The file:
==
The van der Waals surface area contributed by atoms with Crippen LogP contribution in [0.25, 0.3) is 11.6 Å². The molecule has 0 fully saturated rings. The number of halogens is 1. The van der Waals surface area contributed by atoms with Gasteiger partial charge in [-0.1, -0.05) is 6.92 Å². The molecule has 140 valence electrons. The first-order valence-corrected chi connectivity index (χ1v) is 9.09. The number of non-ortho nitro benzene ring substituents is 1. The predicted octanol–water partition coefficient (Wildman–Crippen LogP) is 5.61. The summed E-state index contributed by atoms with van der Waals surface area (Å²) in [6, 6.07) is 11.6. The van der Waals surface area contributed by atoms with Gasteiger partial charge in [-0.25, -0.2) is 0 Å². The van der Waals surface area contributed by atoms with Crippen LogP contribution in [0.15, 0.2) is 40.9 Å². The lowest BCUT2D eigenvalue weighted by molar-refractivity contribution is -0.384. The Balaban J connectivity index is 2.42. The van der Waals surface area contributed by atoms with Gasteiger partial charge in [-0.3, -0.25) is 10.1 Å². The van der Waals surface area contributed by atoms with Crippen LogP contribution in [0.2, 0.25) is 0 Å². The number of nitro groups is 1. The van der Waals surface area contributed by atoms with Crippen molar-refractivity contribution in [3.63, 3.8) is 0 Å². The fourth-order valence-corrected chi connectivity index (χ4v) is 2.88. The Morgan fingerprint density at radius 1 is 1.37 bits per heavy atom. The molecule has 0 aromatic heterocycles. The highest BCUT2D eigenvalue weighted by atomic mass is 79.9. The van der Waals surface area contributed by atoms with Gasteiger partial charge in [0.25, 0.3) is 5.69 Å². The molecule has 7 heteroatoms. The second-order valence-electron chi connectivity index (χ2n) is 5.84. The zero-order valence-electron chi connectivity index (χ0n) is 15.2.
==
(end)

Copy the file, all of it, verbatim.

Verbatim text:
The van der Waals surface area contributed by atoms with Crippen LogP contribution in [0.25, 0.3) is 11.6 Å². The molecule has 0 fully saturated rings. The number of halogens is 1. The van der Waals surface area contributed by atoms with Gasteiger partial charge in [-0.1, -0.05) is 6.92 Å². The molecule has 140 valence electrons. The first-order valence-corrected chi connectivity index (χ1v) is 9.09. The number of non-ortho nitro benzene ring substituents is 1. The predicted octanol–water partition coefficient (Wildman–Crippen LogP) is 5.61. The summed E-state index contributed by atoms with van der Waals surface area (Å²) in [6, 6.07) is 11.6. The van der Waals surface area contributed by atoms with Gasteiger partial charge in [-0.25, -0.2) is 0 Å². The van der Waals surface area contributed by atoms with Crippen LogP contribution in [0.15, 0.2) is 40.9 Å². The lowest BCUT2D eigenvalue weighted by molar-refractivity contribution is -0.384. The Balaban J connectivity index is 2.42. The van der Waals surface area contributed by atoms with Gasteiger partial charge in [-0.3, -0.25) is 10.1 Å². The van der Waals surface area contributed by atoms with Crippen LogP contribution in [0.2, 0.25) is 0 Å². The number of nitro groups is 1. The van der Waals surface area contributed by atoms with Crippen molar-refractivity contribution in [3.63, 3.8) is 0 Å². The fourth-order valence-corrected chi connectivity index (χ4v) is 2.88. The Morgan fingerprint density at radius 1 is 1.37 bits per heavy atom. The molecule has 0 aromatic heterocycles. The highest BCUT2D eigenvalue weighted by atomic mass is 79.9. The van der Waals surface area contributed by atoms with Gasteiger partial charge in [0.25, 0.3) is 5.69 Å². The molecule has 7 heteroatoms. The second-order valence-electron chi connectivity index (χ2n) is 5.84. The zero-order valence-electron chi connectivity index (χ0n) is 15.2.